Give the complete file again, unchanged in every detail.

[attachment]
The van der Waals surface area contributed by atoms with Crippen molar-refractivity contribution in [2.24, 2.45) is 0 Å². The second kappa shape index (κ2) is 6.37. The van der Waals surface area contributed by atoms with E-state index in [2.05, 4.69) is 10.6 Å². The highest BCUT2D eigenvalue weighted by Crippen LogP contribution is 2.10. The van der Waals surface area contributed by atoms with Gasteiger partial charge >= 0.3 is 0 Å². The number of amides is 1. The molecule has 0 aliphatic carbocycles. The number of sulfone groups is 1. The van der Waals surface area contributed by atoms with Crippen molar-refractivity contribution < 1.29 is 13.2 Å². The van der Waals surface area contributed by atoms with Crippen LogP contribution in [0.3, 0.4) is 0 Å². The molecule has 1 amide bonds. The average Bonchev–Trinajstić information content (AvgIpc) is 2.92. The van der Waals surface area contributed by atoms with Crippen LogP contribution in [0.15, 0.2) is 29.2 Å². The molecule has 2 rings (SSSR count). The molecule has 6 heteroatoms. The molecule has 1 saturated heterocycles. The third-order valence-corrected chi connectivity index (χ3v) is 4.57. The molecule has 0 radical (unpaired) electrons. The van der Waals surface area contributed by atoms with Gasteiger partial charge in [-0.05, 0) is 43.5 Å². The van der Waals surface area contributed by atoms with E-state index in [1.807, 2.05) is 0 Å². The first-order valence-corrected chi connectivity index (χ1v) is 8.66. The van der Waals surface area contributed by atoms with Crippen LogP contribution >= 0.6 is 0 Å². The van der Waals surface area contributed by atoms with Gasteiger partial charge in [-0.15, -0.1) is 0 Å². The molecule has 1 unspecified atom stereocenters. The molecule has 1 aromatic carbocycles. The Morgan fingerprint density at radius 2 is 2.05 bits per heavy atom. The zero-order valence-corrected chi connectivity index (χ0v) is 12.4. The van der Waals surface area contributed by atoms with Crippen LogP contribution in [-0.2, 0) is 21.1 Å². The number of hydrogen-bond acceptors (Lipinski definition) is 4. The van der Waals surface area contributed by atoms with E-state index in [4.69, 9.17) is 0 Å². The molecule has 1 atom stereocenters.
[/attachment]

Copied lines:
The van der Waals surface area contributed by atoms with Crippen molar-refractivity contribution in [2.24, 2.45) is 0 Å². The second kappa shape index (κ2) is 6.37. The van der Waals surface area contributed by atoms with E-state index in [2.05, 4.69) is 10.6 Å². The highest BCUT2D eigenvalue weighted by Crippen LogP contribution is 2.10. The van der Waals surface area contributed by atoms with Gasteiger partial charge >= 0.3 is 0 Å². The number of amides is 1. The molecule has 0 aliphatic carbocycles. The number of sulfone groups is 1. The van der Waals surface area contributed by atoms with Crippen molar-refractivity contribution < 1.29 is 13.2 Å². The van der Waals surface area contributed by atoms with Crippen LogP contribution in [0.3, 0.4) is 0 Å². The molecule has 1 amide bonds. The average Bonchev–Trinajstić information content (AvgIpc) is 2.92. The van der Waals surface area contributed by atoms with Crippen LogP contribution in [0.15, 0.2) is 29.2 Å². The molecule has 2 rings (SSSR count). The molecule has 6 heteroatoms. The molecule has 1 saturated heterocycles. The third-order valence-corrected chi connectivity index (χ3v) is 4.57. The molecule has 0 radical (unpaired) electrons. The van der Waals surface area contributed by atoms with Gasteiger partial charge in [-0.05, 0) is 43.5 Å². The van der Waals surface area contributed by atoms with E-state index in [1.807, 2.05) is 0 Å². The first-order valence-corrected chi connectivity index (χ1v) is 8.66. The van der Waals surface area contributed by atoms with Crippen LogP contribution >= 0.6 is 0 Å². The van der Waals surface area contributed by atoms with Gasteiger partial charge in [-0.15, -0.1) is 0 Å². The molecule has 1 unspecified atom stereocenters. The molecule has 1 aromatic carbocycles. The Morgan fingerprint density at radius 2 is 2.05 bits per heavy atom. The zero-order valence-corrected chi connectivity index (χ0v) is 12.4. The van der Waals surface area contributed by atoms with Crippen LogP contribution in [-0.2, 0) is 21.1 Å². The number of hydrogen-bond acceptors (Lipinski definition) is 4. The van der Waals surface area contributed by atoms with E-state index in [4.69, 9.17) is 0 Å². The molecule has 1 atom stereocenters.